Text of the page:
Pirates Trade Hanrahan, Holt to Red Sox
After a break for the Christmas holiday, the Red Sox and Pirates quickly ironed out their remaining issues and announced that the trade of Joel Hanrahan has been completed. As initially reported, Mark Melancon, Jerry Sands and Stolmy Pimentel have been sent to the Bucs in return for Hanrahan. The new components revealed today are Brock Holt, who joins the Red Sox, and Ivan DeJesus, Jr., who travels to Pittsburgh. Needless to say, this latter exchange won’t change most opinions; if you liked the trade as first proposed, you will probably still like it, and vice-versa. I am in the former camp.
Neal Huntington was between a rock and a hard place with regards to Hanrahan, partially an outcome of his own making. Having decided it would be best to insure that his head remained attached to his neck, Huntington did not consider trading Hanrahan at the deadline in each of the last two seasons, despite the likelihood of a greater return; such is the peril of unexpected competitiveness. At this point Hanrahan has only one year of team control left, at an expected salary of $7M through the arbitration process. There aren’t too many scenarios worse than this one when you are trying to trade a closer.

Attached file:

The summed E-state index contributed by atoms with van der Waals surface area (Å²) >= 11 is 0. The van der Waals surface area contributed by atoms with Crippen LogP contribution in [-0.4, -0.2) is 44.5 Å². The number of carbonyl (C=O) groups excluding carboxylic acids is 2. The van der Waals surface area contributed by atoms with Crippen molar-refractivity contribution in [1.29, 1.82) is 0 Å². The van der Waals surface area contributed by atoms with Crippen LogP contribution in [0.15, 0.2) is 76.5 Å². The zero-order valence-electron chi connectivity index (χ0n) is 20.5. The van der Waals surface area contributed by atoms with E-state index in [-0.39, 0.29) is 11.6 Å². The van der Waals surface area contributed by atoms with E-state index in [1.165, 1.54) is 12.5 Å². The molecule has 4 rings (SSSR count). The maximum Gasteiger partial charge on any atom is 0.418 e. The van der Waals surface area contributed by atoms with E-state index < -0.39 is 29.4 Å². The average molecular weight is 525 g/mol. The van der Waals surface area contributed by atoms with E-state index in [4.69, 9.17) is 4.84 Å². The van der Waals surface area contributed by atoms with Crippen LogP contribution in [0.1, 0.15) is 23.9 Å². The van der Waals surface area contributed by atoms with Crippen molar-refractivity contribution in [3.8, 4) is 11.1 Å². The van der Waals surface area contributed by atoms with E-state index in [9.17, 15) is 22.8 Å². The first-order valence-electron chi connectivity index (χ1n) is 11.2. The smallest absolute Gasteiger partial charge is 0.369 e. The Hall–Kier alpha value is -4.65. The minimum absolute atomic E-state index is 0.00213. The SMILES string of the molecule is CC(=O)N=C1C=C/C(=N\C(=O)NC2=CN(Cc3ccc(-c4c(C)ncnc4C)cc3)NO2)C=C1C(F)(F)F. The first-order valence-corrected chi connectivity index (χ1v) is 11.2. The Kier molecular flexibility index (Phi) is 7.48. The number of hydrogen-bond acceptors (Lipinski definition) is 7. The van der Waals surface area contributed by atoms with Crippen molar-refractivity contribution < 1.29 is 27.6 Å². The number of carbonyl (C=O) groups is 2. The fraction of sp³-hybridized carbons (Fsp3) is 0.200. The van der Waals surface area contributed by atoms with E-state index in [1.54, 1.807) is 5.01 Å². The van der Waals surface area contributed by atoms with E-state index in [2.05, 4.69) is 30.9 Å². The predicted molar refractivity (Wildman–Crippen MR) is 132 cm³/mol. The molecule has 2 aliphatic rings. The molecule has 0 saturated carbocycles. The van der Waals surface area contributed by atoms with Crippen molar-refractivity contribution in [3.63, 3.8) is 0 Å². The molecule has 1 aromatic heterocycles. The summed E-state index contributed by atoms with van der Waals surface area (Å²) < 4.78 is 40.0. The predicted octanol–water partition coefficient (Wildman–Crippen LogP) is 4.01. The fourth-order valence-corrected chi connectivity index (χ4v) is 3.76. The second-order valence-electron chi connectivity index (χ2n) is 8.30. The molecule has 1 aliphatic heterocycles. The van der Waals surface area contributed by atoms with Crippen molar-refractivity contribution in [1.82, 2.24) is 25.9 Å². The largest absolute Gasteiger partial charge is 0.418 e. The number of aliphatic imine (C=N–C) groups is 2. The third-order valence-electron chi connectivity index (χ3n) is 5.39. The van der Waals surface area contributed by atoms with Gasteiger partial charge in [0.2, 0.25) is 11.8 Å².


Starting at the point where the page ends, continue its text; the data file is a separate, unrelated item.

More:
So how did Huntington make out? I would say very well, even though this is not an impact trade for the Pirates, either in terms of immediate improvement of the major league roster or the farm system. Melancon is the best piece for them – he projects to perform at about the same level as Hanrahan but he is only 27 and has three years of team control left.
I have always liked Melancon; he strikes people out, doesn’t walk too many, and typically sports ground ball rates in the 50% range. What went haywire last year was his HR/FB percentage, which ballooned from an average rate around 10% to 22.2%, mostly due to the five home runs he allowed in April, which earned him a trip to Pawtucket. Upon his return, Melancon allowed only three in 43 innings of work.
I will miss Joel Hanrahan; he had a terrific 2011, got the job done more often than not in 2012, and was by all reports a good teammate and nice guy. But the Pirates can’t afford to pay closers $7M per year, unless they reach a point when they are loaded for bear and ready to win immediately. Trading Joel was a good idea, and Melancon is by no means a weak return.